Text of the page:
Is Sinusitis Contagious?
Can a sinus infection be contagious?
People often wonder if sinus infections are contagious? The short answer is: No. Sinus infections are typically a result (or in other words, "a symptom") of either a viral, bacterial, or fungal infection and, by themselves, cannot spread from person to person.[*]
However, because "sinusitis" — as doctors like to call it — often stems from a contagious viral infection, such as the common cold or influenza, it's important to understand that the root of the illness could likely be contagious.[*][*] Therefore, it's important to practice good hygiene and prevent transmission as much as possible.[*]
Additionally, sinusitis is commonly accompanied by several other shared symptoms stemming from the main viral infection, including post nasal drip, sinus pain, and congestion, which helps contribute to the belief that sinusitis is the root condition and that it is spreadable.[*]
What Is A Sinus Infection?
The term sinus infection (or sinusitis) typically refers to the swelling or inflammation of the sinus lining.
- Acute sinusitis is commonly brought on by a viral infection (a cold or flu) or sometimes an allergic reaction (seasonal allergies).
- Subacute sinus infections can develop with the introduction of a bacterial infection (i.e. Streptococcus pneumonia - “strep throat”).
Sinus infection sufferers tend to experience common symptoms, including nasal congestion, sinus pain, nasal discharge, post nasal drip, and sinus headaches.[*][*]
How Do You Treat A Sinus Infection?
Treatment for a sinus infection may include the following:
Nasal washing or irrigation with saline — a natural and nasal safe decongestant.
Using common over-the-counter nasal safe medications can also be effective in treating acute sinusitis.[*]
Using medications prescribed by a healthcare professional, including a corticosteroid, antibiotic, or antifungal medicine. The medications are most effective when delivered intranasally (in the nose).
Using compounding pharmacies to combine a sinus medication specifically for your needs, incorporating soothing ingredients to eliminate dry nose.
Regardless of your treatment choice, delivery to the location of the irritation or infection matters. Be sure to consult your physician to discuss intranasal delivery options.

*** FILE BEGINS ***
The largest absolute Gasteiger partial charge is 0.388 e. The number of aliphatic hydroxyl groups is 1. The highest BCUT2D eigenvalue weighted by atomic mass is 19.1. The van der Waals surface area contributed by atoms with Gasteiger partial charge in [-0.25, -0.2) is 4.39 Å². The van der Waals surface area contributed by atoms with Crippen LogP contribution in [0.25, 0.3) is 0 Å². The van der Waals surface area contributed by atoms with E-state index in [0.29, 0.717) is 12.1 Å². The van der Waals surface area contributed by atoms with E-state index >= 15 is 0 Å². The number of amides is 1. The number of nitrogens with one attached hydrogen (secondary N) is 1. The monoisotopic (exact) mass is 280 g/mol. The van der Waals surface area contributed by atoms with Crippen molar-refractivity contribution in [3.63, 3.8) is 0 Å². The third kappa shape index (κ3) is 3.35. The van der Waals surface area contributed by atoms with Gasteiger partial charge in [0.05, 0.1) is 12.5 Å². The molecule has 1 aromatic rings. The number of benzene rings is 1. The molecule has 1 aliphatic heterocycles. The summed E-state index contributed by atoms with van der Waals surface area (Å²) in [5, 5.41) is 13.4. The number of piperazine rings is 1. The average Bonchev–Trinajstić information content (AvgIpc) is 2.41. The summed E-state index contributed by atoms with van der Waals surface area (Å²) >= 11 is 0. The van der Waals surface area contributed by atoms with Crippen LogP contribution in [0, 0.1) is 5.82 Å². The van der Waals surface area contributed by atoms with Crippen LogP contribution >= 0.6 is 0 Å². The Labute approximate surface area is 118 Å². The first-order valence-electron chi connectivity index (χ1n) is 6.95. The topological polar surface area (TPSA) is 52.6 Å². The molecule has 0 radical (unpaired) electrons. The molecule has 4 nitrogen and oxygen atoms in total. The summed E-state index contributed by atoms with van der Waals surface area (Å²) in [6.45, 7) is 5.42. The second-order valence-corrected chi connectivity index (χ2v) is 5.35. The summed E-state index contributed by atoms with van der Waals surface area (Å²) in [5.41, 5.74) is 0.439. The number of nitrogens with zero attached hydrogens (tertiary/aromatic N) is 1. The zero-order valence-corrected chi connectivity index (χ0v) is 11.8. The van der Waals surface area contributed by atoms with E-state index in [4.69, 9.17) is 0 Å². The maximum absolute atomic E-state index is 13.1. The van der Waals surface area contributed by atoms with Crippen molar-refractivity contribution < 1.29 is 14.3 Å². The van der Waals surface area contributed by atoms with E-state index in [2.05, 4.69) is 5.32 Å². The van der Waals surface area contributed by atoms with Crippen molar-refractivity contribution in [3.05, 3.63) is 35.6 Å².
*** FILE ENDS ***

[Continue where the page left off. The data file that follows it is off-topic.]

What Causes A Sinus Infection?
In some cases, sinus infections are the result of airborne bacteria, fungi, and allergens.[*]
- For example, allergic fungal sinusitis (AFS) occurs when fungal debris becomes lodged within the nasal cavity and develops into an infection. This type of infection is not considered contagious because of its source.[*][*]
- Common airborne allergens, such as pollen, dander, dust mites and mold, can also be the source of a sinus infection. As these irritants create swelling and inflammation, they create a perfect spot for an infection to develop and grow.
However, the sources of these types of sinus infections are non-contagious.
What Are The Symptoms Of A Sinus Infection?
Sinus infections are typically diagnosed as either acute or chronic depending on their frequency and duration. Here is a list of symptoms commonly associated with both conditions:
Common symptoms of an acute sinus infection include:
difficulty breathing through your nose
post-nasal drip (mucus running down your throat)
Chronic sinusitis symptoms may also include:
discolored discharge from your nose
swelling and tenderness around your eyes
- sore throat
Who Is At Risk For Getting A Sinus Infection?
Those with underlying medical conditions may be at greater risk of developing a sinus infection.
Sinus infections are fairly common, affecting more than 30 million Americans each year. However, people with certain underlying medical conditions may experience more frequent and severe cases of sinusitis and chronic sinusitis.[*]
- Sinus infections can occur as a result of viral infections, such as the cold or flu. Therefore, people with weakened or compromised immune systems may be at a greater risk for developing acute sinusitis. [*]
- Sinus infections commonly arise due to complications with seasonal allergies, asthma, or other physical issues that can cause blockages in the nose or sinuses. People with these conditions are more likely to develop chronic sinusitis.